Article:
Now I've taken a lot of time to review this commercial, because frankly, it intrigued me. Why produce such a thing at all? After all, Russian media has been all but totally banned in the west. In a way, it was easier when I was a boy to dial up the English language service of Radio Moscow than it is to tune into Russian television now. Why go to the production expense to produce such a commercial, when buying advertising time on Deutsche Welle or SeeBS or FAUX news or the Canadian Broadcorping Castration is a foregone negative conclusion? Why produce something that millions of people won't see? Or rather, why produce something that the Western media and their masters won't let millions of people see?
One obvious answer is that this commercial may be a typical dye-the-waters operation to see who is paying attention in the alternative media, and how the commercial circulates there. In which case, I'm happy to help. But the other possibility is that we're also looking at the next phase of a campaign. If you've been paying attention to Russia lately, you'll have noted that it's not exactly on Mr. Globaloney's bandwagon because it's been insisting that there can be no global order that cancels national sovereignty, and more importantly, that global order does not arise without respect to culture and tradition. That's a fancy way of saying that a merely technocratic approach to global order is doomed to failure. It's a commercial deliberately designed to highlight the failures of the globalist cabal and their programs, and, indeed, to invite those who crave for an expression of traditional European culture to move to the one place where it still has a living expression, in spite of the best efforts of Bolshevik technocrats and their Pussy Rioting lackeys to crush it.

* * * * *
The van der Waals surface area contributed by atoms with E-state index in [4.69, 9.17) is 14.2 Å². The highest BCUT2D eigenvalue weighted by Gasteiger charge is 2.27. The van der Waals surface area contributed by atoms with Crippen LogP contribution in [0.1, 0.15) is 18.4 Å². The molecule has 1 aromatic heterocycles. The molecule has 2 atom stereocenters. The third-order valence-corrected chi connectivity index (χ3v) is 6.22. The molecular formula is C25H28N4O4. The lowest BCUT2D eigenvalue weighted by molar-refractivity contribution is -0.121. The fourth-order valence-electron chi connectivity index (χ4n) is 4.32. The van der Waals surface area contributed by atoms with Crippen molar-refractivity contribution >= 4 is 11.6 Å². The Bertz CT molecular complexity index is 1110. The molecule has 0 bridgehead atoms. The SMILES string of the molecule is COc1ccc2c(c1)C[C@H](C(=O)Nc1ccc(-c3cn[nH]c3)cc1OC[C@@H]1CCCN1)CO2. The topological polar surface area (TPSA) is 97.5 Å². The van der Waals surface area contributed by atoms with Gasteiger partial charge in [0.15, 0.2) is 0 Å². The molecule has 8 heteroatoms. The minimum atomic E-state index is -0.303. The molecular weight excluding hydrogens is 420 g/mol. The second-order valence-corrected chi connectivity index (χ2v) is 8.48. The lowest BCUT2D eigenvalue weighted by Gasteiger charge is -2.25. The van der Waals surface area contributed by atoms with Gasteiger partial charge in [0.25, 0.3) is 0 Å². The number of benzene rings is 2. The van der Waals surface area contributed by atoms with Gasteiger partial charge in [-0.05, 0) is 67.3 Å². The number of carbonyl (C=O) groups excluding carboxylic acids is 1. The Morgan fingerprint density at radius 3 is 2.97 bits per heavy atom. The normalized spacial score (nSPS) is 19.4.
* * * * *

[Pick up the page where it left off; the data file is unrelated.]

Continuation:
One can see this by contempleting the implied negative message of the commercial: (1) delicious cuisine, versus poor nutrition, "fast food" and eating bugs; (2) Beautiful women, versus not knowing what a woman is; (3) Cheap gas, versus alleged President Joe Bidenenko; (4) Rich history, versus people that cannot even read and who do not even know, nor are taught, their own; (5) World Famous Literature, versus a population that can barely write and scrawl its own name; (6) Unique architecture; versus collapsing footbridges designed by "inclusive and diverse" committees; (7) fertile soil; versus soil polluted and corrupted, and robbed of nutritional value by "argibusiness"; (8) cheap electric and water, versus alleged President Joe Bidenenko; (9) Ballet, versus the bump-whump of subwoofers in vehicles drumming out a primitive jungle beat and screaming unrelenting iambic pentameter, for everyone to hear; (10) cheap taxi and delivery; versus lockdowns (11) Traditional values; versus collapsing reality and epistemological solipsism; (12) Christianity, versus hollowed out ecclesiastical institutions, bishopettes, mangled and gutted "liturgies", "inclusiveness" and empty churches, (13) no cancel culture, or rather, a culture period, and one not apologizing for existing.
The bottom line that I'm suggesting here is that this commercial is not a one-off. It's but the latest chapter in a long series of messages of culture and tradition and history that post-Soviet Russia has been sending. So far, they've been sending that message - at the popular level at least - mostly to their own population. In so far as they have sent that message to the West, it's been to the Western leaders, who, of course, are stupid and tone-deaf and unable to hear it. But the western populations... they are a different matter. This is a serious message, addressed to them. And I suspect it's only the first of many. There is even a carefully calculated geopolitical aspect to it, but I'll leave that for you to guess, and perhaps take it up at another time.
... See you on the flip side...